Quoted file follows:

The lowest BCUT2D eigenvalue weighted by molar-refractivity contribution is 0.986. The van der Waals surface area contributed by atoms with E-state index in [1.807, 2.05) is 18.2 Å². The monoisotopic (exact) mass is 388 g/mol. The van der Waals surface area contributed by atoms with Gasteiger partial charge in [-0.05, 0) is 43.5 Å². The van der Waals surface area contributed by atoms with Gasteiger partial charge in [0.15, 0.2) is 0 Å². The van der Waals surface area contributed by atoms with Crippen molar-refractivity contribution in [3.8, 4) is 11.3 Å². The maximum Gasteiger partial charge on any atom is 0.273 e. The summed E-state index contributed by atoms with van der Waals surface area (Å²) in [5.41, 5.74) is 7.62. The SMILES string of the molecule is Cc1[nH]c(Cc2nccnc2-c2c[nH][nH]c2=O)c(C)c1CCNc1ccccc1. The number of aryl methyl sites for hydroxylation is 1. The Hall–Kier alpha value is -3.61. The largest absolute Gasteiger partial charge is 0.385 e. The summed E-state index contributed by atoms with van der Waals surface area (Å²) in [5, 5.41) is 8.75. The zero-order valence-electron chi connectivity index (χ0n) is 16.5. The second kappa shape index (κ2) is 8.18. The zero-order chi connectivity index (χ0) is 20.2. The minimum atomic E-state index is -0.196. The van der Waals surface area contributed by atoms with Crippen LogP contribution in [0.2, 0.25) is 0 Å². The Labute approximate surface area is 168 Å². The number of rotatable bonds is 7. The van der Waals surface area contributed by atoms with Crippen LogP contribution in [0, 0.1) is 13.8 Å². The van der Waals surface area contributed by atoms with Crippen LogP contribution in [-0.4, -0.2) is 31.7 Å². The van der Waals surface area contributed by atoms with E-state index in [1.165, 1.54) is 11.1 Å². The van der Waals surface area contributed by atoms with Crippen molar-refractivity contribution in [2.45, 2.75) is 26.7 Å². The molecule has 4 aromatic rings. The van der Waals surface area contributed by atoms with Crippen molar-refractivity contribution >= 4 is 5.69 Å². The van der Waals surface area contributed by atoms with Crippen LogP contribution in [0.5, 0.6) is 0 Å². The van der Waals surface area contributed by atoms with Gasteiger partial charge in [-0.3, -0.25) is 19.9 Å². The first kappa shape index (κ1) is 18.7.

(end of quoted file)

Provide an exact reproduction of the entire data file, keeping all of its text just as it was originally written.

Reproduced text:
The lowest BCUT2D eigenvalue weighted by molar-refractivity contribution is 0.986. The van der Waals surface area contributed by atoms with E-state index in [1.807, 2.05) is 18.2 Å². The monoisotopic (exact) mass is 388 g/mol. The van der Waals surface area contributed by atoms with Gasteiger partial charge in [-0.05, 0) is 43.5 Å². The van der Waals surface area contributed by atoms with Gasteiger partial charge in [0.15, 0.2) is 0 Å². The van der Waals surface area contributed by atoms with Crippen molar-refractivity contribution in [3.8, 4) is 11.3 Å². The maximum Gasteiger partial charge on any atom is 0.273 e. The summed E-state index contributed by atoms with van der Waals surface area (Å²) in [5.41, 5.74) is 7.62. The SMILES string of the molecule is Cc1[nH]c(Cc2nccnc2-c2c[nH][nH]c2=O)c(C)c1CCNc1ccccc1. The number of aryl methyl sites for hydroxylation is 1. The Hall–Kier alpha value is -3.61. The largest absolute Gasteiger partial charge is 0.385 e. The summed E-state index contributed by atoms with van der Waals surface area (Å²) in [5, 5.41) is 8.75. The zero-order valence-electron chi connectivity index (χ0n) is 16.5. The second kappa shape index (κ2) is 8.18. The zero-order chi connectivity index (χ0) is 20.2. The minimum atomic E-state index is -0.196. The van der Waals surface area contributed by atoms with Crippen LogP contribution in [0.2, 0.25) is 0 Å². The Labute approximate surface area is 168 Å². The number of rotatable bonds is 7. The van der Waals surface area contributed by atoms with Crippen LogP contribution in [0, 0.1) is 13.8 Å². The van der Waals surface area contributed by atoms with Crippen LogP contribution in [-0.4, -0.2) is 31.7 Å². The van der Waals surface area contributed by atoms with E-state index in [1.165, 1.54) is 11.1 Å². The van der Waals surface area contributed by atoms with Crippen molar-refractivity contribution in [2.45, 2.75) is 26.7 Å². The molecule has 4 aromatic rings. The van der Waals surface area contributed by atoms with Crippen molar-refractivity contribution >= 4 is 5.69 Å². The van der Waals surface area contributed by atoms with Crippen LogP contribution in [0.5, 0.6) is 0 Å². The van der Waals surface area contributed by atoms with Gasteiger partial charge in [-0.3, -0.25) is 19.9 Å². The first kappa shape index (κ1) is 18.7.